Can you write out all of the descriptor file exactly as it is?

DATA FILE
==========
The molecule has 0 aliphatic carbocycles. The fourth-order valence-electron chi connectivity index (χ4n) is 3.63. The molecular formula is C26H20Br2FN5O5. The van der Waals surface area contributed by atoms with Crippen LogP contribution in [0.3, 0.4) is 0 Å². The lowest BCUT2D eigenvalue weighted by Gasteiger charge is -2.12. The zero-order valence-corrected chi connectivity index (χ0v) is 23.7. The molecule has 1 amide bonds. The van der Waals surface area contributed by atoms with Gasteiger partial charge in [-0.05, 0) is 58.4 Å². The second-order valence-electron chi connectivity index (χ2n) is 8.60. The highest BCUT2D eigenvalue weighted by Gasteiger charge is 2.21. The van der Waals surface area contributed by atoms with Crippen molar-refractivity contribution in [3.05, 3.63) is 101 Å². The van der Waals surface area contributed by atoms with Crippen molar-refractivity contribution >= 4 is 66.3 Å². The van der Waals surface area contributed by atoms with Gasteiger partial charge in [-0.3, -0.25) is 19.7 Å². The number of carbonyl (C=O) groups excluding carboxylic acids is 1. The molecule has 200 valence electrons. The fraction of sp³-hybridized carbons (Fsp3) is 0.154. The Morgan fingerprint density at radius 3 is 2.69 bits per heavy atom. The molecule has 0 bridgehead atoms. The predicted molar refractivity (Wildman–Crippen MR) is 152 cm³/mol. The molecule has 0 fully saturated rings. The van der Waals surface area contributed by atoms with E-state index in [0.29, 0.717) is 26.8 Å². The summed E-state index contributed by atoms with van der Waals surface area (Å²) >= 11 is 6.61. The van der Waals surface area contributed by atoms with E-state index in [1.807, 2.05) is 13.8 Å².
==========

The molecule has 0 aliphatic carbocycles. The fourth-order valence-electron chi connectivity index (χ4n) is 3.63. The molecular formula is C26H20Br2FN5O5. The van der Waals surface area contributed by atoms with Crippen LogP contribution in [0.3, 0.4) is 0 Å². The lowest BCUT2D eigenvalue weighted by Gasteiger charge is -2.12. The zero-order valence-corrected chi connectivity index (χ0v) is 23.7. The molecule has 1 amide bonds. The van der Waals surface area contributed by atoms with Gasteiger partial charge in [-0.05, 0) is 58.4 Å². The second-order valence-electron chi connectivity index (χ2n) is 8.60. The highest BCUT2D eigenvalue weighted by Gasteiger charge is 2.21. The van der Waals surface area contributed by atoms with Crippen molar-refractivity contribution in [3.05, 3.63) is 101 Å². The van der Waals surface area contributed by atoms with Crippen molar-refractivity contribution >= 4 is 66.3 Å². The van der Waals surface area contributed by atoms with Gasteiger partial charge in [-0.3, -0.25) is 19.7 Å². The number of carbonyl (C=O) groups excluding carboxylic acids is 1. The molecule has 200 valence electrons. The fraction of sp³-hybridized carbons (Fsp3) is 0.154. The Morgan fingerprint density at radius 3 is 2.69 bits per heavy atom. The molecule has 0 bridgehead atoms. The predicted molar refractivity (Wildman–Crippen MR) is 152 cm³/mol. The molecule has 0 fully saturated rings. The van der Waals surface area contributed by atoms with E-state index in [0.29, 0.717) is 26.8 Å². The summed E-state index contributed by atoms with van der Waals surface area (Å²) >= 11 is 6.61. The van der Waals surface area contributed by atoms with E-state index in [1.807, 2.05) is 13.8 Å².